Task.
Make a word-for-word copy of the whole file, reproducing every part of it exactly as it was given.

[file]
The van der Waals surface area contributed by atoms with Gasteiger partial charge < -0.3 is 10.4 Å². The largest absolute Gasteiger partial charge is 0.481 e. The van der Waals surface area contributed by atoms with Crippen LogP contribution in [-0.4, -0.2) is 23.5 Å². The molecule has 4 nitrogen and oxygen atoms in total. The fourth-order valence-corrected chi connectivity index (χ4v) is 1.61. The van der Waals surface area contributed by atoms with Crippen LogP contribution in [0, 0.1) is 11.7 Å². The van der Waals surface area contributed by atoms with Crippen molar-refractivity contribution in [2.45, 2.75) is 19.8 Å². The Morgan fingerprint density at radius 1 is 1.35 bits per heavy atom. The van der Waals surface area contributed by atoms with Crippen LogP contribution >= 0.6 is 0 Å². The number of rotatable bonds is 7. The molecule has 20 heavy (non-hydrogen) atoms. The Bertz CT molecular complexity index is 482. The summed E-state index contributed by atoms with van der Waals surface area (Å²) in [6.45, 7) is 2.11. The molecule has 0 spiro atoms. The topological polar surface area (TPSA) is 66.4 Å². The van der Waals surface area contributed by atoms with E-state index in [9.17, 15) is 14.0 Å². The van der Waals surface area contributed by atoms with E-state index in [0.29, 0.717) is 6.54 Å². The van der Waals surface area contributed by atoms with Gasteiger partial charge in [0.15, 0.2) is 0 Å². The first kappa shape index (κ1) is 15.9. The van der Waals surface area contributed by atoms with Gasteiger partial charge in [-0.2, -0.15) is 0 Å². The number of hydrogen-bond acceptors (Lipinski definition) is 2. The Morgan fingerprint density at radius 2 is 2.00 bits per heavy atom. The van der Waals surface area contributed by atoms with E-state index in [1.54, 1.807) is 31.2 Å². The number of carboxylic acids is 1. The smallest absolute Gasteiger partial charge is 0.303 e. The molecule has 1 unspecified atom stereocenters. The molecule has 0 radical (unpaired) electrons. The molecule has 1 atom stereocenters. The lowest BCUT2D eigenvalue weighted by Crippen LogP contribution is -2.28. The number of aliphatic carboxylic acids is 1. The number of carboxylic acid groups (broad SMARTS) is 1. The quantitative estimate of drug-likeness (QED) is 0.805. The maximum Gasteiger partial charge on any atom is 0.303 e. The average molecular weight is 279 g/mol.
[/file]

The van der Waals surface area contributed by atoms with Gasteiger partial charge < -0.3 is 10.4 Å². The largest absolute Gasteiger partial charge is 0.481 e. The van der Waals surface area contributed by atoms with Crippen LogP contribution in [-0.4, -0.2) is 23.5 Å². The molecule has 4 nitrogen and oxygen atoms in total. The fourth-order valence-corrected chi connectivity index (χ4v) is 1.61. The van der Waals surface area contributed by atoms with Crippen LogP contribution in [0, 0.1) is 11.7 Å². The van der Waals surface area contributed by atoms with Crippen molar-refractivity contribution in [2.45, 2.75) is 19.8 Å². The Morgan fingerprint density at radius 1 is 1.35 bits per heavy atom. The van der Waals surface area contributed by atoms with Crippen LogP contribution >= 0.6 is 0 Å². The number of rotatable bonds is 7. The molecule has 20 heavy (non-hydrogen) atoms. The Bertz CT molecular complexity index is 482. The summed E-state index contributed by atoms with van der Waals surface area (Å²) in [6.45, 7) is 2.11. The molecule has 0 spiro atoms. The topological polar surface area (TPSA) is 66.4 Å². The van der Waals surface area contributed by atoms with E-state index in [9.17, 15) is 14.0 Å². The van der Waals surface area contributed by atoms with E-state index in [0.29, 0.717) is 6.54 Å². The van der Waals surface area contributed by atoms with Gasteiger partial charge in [0.15, 0.2) is 0 Å². The first kappa shape index (κ1) is 15.9. The van der Waals surface area contributed by atoms with Gasteiger partial charge in [-0.2, -0.15) is 0 Å². The number of hydrogen-bond acceptors (Lipinski definition) is 2. The Morgan fingerprint density at radius 2 is 2.00 bits per heavy atom. The van der Waals surface area contributed by atoms with E-state index in [1.54, 1.807) is 31.2 Å². The number of carboxylic acids is 1. The smallest absolute Gasteiger partial charge is 0.303 e. The molecule has 1 unspecified atom stereocenters. The molecule has 0 radical (unpaired) electrons. The molecule has 1 atom stereocenters. The lowest BCUT2D eigenvalue weighted by Crippen LogP contribution is -2.28. The number of aliphatic carboxylic acids is 1. The number of carboxylic acid groups (broad SMARTS) is 1. The quantitative estimate of drug-likeness (QED) is 0.805. The maximum Gasteiger partial charge on any atom is 0.303 e. The average molecular weight is 279 g/mol.